Welcome to this installment of EE Classroom on RF inductors and Magnetics
Even the most sophisticated electronics designs for communications, automotive, industrial, space, military and space environments incorporate the simple inductor. Selecting an inductor for a given circuit in your specific application still involves some research and basic understanding of the types of inductors available and their unique properties.
In this classroom, we’ll cover the basics of inductor properties, magnetism, EMI, and inductance, and the design of analog active filters. You’ll learn about measuring inductance, how to avoid EMI, and the distinctions between active and passive filters and their key parameters. For an RF and microwave refresher, check out the answers to the frequently asked questions around noise figures and the various bandpass filter implementations. Finally, four application notes take you through basics of inductors, conical inductors, LC filters, and ferrite beads.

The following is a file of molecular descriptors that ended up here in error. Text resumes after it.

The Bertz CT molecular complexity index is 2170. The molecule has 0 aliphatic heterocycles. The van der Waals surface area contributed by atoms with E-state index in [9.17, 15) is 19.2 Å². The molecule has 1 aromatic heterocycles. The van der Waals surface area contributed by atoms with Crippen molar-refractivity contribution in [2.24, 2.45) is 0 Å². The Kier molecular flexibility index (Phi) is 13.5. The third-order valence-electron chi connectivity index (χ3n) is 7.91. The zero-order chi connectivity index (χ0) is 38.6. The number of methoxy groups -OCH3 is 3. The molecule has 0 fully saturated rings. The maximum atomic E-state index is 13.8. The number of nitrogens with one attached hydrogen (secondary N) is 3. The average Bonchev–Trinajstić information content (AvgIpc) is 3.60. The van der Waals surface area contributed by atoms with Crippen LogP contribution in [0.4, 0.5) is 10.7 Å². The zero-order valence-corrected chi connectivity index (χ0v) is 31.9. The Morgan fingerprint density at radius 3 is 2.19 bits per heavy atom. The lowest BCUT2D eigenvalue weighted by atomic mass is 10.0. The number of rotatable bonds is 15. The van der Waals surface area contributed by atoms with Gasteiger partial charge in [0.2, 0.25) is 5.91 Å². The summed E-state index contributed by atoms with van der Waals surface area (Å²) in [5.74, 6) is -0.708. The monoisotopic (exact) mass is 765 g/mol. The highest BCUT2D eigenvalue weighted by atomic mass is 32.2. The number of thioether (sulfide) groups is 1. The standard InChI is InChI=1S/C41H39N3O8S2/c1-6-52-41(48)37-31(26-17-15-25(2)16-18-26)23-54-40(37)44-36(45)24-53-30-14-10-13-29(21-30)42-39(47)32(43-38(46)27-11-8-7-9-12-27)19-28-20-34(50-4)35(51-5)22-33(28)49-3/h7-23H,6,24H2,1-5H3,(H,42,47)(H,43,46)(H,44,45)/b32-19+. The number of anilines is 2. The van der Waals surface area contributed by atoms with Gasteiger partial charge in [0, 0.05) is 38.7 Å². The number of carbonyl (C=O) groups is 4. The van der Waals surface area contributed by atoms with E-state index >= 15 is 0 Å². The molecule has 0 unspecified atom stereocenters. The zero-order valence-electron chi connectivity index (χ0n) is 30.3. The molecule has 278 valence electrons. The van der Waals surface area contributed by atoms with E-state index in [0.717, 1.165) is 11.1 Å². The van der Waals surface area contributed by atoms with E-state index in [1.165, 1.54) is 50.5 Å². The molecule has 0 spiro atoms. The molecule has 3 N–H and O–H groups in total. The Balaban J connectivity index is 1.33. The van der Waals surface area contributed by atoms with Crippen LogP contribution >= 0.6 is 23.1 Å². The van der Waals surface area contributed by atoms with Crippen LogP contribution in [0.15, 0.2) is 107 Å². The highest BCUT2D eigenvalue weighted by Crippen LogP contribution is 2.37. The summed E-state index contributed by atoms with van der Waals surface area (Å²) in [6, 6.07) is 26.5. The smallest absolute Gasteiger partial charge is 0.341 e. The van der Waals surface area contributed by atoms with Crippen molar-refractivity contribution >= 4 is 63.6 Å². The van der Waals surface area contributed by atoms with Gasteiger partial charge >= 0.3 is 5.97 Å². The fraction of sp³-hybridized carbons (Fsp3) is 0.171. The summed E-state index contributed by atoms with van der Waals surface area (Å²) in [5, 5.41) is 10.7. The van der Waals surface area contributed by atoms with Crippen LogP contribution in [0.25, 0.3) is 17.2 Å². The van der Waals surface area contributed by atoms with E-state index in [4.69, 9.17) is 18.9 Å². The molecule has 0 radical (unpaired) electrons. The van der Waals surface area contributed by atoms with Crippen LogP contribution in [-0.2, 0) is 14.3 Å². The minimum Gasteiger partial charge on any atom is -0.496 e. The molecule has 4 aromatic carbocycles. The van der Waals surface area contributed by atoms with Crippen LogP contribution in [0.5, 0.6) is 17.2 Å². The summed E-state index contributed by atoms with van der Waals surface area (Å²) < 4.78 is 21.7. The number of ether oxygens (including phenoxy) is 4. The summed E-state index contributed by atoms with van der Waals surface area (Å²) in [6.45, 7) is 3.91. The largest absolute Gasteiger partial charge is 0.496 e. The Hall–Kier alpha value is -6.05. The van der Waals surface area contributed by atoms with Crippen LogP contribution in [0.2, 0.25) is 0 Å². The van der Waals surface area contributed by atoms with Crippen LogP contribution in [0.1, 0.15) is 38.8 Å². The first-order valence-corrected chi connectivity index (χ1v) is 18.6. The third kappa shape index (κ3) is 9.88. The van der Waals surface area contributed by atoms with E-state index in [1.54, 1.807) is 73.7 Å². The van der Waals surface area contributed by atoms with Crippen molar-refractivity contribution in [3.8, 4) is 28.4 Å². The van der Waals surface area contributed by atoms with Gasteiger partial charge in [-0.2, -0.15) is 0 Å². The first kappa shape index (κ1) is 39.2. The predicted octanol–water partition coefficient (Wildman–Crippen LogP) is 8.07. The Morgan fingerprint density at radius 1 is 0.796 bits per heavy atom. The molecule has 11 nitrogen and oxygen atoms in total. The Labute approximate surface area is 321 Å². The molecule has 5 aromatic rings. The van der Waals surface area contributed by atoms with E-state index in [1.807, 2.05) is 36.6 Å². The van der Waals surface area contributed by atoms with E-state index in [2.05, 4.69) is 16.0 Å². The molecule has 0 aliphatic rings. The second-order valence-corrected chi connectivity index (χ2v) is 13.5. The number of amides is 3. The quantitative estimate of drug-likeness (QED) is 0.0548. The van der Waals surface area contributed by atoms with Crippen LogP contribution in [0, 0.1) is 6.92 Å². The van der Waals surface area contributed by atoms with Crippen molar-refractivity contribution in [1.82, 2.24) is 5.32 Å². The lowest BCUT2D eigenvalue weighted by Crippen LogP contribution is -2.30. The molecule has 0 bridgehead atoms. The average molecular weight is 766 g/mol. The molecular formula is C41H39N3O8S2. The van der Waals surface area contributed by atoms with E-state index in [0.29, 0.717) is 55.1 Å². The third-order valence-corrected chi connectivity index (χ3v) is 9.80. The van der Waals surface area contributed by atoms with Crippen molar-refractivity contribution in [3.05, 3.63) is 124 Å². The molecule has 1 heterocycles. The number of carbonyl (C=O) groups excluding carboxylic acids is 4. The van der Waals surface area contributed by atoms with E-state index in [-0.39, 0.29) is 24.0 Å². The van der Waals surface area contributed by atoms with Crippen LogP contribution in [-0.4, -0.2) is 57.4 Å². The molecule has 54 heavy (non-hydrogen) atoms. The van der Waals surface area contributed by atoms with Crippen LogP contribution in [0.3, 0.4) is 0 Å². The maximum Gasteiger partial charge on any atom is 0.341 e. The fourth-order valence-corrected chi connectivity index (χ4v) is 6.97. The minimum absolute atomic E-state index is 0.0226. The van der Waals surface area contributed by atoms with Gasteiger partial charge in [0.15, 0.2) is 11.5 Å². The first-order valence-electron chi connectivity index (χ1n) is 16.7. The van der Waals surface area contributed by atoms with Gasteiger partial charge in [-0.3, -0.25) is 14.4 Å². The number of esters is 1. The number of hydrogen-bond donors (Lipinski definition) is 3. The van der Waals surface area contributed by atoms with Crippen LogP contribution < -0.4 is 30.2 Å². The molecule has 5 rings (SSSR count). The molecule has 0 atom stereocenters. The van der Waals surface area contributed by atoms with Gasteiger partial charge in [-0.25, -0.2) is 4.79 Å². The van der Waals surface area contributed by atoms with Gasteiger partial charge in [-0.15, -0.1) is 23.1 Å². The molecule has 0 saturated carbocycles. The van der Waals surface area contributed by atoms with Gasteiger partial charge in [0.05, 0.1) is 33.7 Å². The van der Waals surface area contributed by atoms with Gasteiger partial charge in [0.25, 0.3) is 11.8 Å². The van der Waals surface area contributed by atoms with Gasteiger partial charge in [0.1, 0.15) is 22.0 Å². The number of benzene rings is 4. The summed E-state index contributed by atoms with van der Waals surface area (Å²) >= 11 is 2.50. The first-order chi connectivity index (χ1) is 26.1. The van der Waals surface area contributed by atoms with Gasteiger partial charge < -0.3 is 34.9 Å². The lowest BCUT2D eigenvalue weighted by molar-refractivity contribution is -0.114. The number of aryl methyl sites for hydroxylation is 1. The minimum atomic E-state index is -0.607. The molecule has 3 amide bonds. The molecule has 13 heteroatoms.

And, remember, it’s a classroom – so keep the “noise” down…
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RF Inductors & Magnetics Classroom Sponsored by
Magnetics •. Test & Measurement
Power supply designers take a hard look at soft magnetics
Any conductive body has a certain finite inductance. This inductance is an intrinsic property of a conductive body and it is always the same.
Measuring active and passive filters
Mutual inductance & transformers: when EMF becomes EMI
The promise of high efficiency and small size brought by super-fast switching power supplies could be delayed by a lack of magnetic materials that are up to the task.
In regard to their intended purpose, electronic filters are classified according to the specific part(s) of the spectrum that they pass or reject.
There’s a lot of formulas involving integrals, derivatives, differential equations, and more that explain the precise relationships between electricity and magnetism.
Coilcraft produces inductors for a long list of customers in telecommunications, computers, instrumentation and consumer electronics. Most are standard, off-the-shelf products, but many are still custom designed to meet customers' specific requirements.
Coilcraft's worldwide headquarters are in Cary, Illinois, 30 miles northwest of Chicago's O'Hare Airport. In addition to corporate offices, this facility houses our engineering department plus manufacturing. European headquarters are located in Cumbernauld, Scotland, near Glasgow. There are another nine plants in the U.S. and Mexico as well as production centers in Scotland, Taiwan, Singapore, China and Malaysia. This diversity of locations offers several advantages to our customers.